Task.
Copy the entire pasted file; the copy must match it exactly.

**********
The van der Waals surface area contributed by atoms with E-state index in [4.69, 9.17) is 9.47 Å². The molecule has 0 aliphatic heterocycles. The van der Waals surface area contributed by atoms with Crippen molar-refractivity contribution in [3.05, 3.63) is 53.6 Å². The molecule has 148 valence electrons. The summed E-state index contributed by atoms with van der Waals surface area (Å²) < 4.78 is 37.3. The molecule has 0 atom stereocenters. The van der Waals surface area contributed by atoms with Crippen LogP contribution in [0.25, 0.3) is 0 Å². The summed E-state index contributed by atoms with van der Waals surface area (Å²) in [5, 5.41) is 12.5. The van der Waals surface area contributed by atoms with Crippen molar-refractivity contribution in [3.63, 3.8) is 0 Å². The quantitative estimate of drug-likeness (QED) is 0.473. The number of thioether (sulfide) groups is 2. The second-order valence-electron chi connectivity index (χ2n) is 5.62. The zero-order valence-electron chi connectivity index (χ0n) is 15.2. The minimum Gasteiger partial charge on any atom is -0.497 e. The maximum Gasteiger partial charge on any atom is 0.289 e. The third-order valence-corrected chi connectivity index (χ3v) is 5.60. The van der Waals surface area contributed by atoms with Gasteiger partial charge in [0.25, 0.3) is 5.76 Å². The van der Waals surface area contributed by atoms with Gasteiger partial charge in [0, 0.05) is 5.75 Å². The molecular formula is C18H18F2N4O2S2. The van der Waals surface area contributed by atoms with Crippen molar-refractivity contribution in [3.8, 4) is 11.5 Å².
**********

The van der Waals surface area contributed by atoms with E-state index in [4.69, 9.17) is 9.47 Å². The molecule has 0 aliphatic heterocycles. The van der Waals surface area contributed by atoms with Crippen molar-refractivity contribution in [3.05, 3.63) is 53.6 Å². The molecule has 148 valence electrons. The summed E-state index contributed by atoms with van der Waals surface area (Å²) < 4.78 is 37.3. The molecule has 0 atom stereocenters. The van der Waals surface area contributed by atoms with Crippen LogP contribution in [0.25, 0.3) is 0 Å². The summed E-state index contributed by atoms with van der Waals surface area (Å²) in [5, 5.41) is 12.5. The van der Waals surface area contributed by atoms with Crippen molar-refractivity contribution in [3.63, 3.8) is 0 Å². The quantitative estimate of drug-likeness (QED) is 0.473. The number of thioether (sulfide) groups is 2. The second-order valence-electron chi connectivity index (χ2n) is 5.62. The zero-order valence-electron chi connectivity index (χ0n) is 15.2. The minimum Gasteiger partial charge on any atom is -0.497 e. The maximum Gasteiger partial charge on any atom is 0.289 e. The third-order valence-corrected chi connectivity index (χ3v) is 5.60. The van der Waals surface area contributed by atoms with Gasteiger partial charge in [0.25, 0.3) is 5.76 Å². The van der Waals surface area contributed by atoms with Gasteiger partial charge in [0, 0.05) is 5.75 Å². The molecular formula is C18H18F2N4O2S2. The van der Waals surface area contributed by atoms with Crippen molar-refractivity contribution in [3.8, 4) is 11.5 Å².